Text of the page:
Tuesday, October 23, 2012

Chronicle 013: Interview with Kyle S.

DARK HERSEY Q&A with Kyle S.

Back in August I was looking into a possible crossover game for Star Wars, using Fantasy Flight's Dark Heresy as a base. The idea came to me when FF released their newly licensed BETA test for Star Wars (you can read my initial thoughts on the new game here.) I felt Star Wars had gone soft and needed to be brought into a very brutal universe. And the best universe/system for that was Dark Heresy. But I had only played that system a few times and wanted some additional help. So I turned to the only “expert” I knew of who could help me run a game. That expert was Kyle, a person I met and befriended through my good friend Brandon.

This was intended to be an interview, but it comes out more as a Q&A, as all of the questions were answered via Facebook. So for all of you who are looking into Dark Heresy, or even any Fantasy Flight game, you should read the following. But first, I’m going to start with a set of question that I was first asked when I was interviewed on Rho Pi Gamma.

Who or What got you first into gaming? What was your first game as a player? What was your first game as a GM?

KYLE: Josh Orr got me started with a bastardized version of AD&D while I was in Boy Scouts. My parents were deathly afraid of me accidentally learning sorcery and rocketing straight to Hell, so I wasn't allowed to play RPGs (among other things). I didn't listen, because even in middle school I knew that was idiotic, so that's where my journey began.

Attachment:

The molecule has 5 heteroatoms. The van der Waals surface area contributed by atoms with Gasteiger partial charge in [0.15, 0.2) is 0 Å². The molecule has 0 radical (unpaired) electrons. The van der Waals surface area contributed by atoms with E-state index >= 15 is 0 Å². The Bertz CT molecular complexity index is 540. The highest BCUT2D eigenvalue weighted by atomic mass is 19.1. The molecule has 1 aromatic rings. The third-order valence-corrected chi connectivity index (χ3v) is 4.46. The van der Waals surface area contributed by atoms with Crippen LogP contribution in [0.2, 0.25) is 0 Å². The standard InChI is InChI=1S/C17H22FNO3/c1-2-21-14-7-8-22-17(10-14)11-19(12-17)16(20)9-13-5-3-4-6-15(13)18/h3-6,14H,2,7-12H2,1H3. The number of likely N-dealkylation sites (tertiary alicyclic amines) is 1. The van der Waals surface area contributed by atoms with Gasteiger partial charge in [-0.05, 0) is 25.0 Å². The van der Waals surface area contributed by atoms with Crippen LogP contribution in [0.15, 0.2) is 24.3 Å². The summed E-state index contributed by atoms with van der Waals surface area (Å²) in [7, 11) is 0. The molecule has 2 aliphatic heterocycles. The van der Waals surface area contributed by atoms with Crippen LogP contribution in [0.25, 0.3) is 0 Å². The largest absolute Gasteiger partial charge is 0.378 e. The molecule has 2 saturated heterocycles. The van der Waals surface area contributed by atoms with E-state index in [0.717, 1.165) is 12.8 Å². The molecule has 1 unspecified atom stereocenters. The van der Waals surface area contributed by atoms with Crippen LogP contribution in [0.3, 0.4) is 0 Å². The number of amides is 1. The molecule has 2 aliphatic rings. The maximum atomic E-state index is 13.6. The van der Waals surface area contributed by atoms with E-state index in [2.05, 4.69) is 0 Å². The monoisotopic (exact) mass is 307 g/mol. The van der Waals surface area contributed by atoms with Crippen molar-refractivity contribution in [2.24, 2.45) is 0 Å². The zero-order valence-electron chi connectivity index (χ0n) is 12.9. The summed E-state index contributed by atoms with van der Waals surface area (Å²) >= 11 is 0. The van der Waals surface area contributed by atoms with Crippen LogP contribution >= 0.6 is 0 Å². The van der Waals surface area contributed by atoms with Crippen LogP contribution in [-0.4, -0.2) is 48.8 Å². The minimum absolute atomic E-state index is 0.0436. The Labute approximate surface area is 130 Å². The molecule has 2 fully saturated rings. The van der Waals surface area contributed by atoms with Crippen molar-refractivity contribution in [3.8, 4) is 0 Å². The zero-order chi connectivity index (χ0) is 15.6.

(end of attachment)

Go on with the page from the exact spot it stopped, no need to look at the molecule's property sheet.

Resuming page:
I still have my first character sheet: Sedius the Maelstrom, an Elf Wizard. The name was inspired by Warhammer: Shadow of the Horned Rat, which was a computer game that introduced me to my one true fictional love: Warhammer. Josh was the DM and we loosely followed a canned adventure with a pirate theme, and I was joined by my best friend James and one or two other people. All I really remember is standing in the Crow's Nest dropping a +1 Arrow on the head of James' Warrior, killing him instantly. So, in my first RPG experience, I indulged in the darkest act of role-play etiquette: Player Killing. Maybe my parents were right to worry...

My first DM experience was a solo adventure with my other best friend, Corry (yes, THAT Corry). [That’s a story for another time folks. Moving on.] After a few adventures, I had absorbed Josh's sadistic and brutal DM style and wielded it unfairly on Corry's Dwarf character. Josh hated Dwarfs and went out of his way to have misfortune befall them (don't ask, I don't know why either), so I followed suit and abused the poor fellow. We both had fun (I think), as the misfortune was more silly than mean (I'm not as sadistic as Josh). Overall, though, I gradually became more fair as I learned that Dungeon Mastery is a responsibly to ensure that all seated at the table have an enjoyable cooperative experience.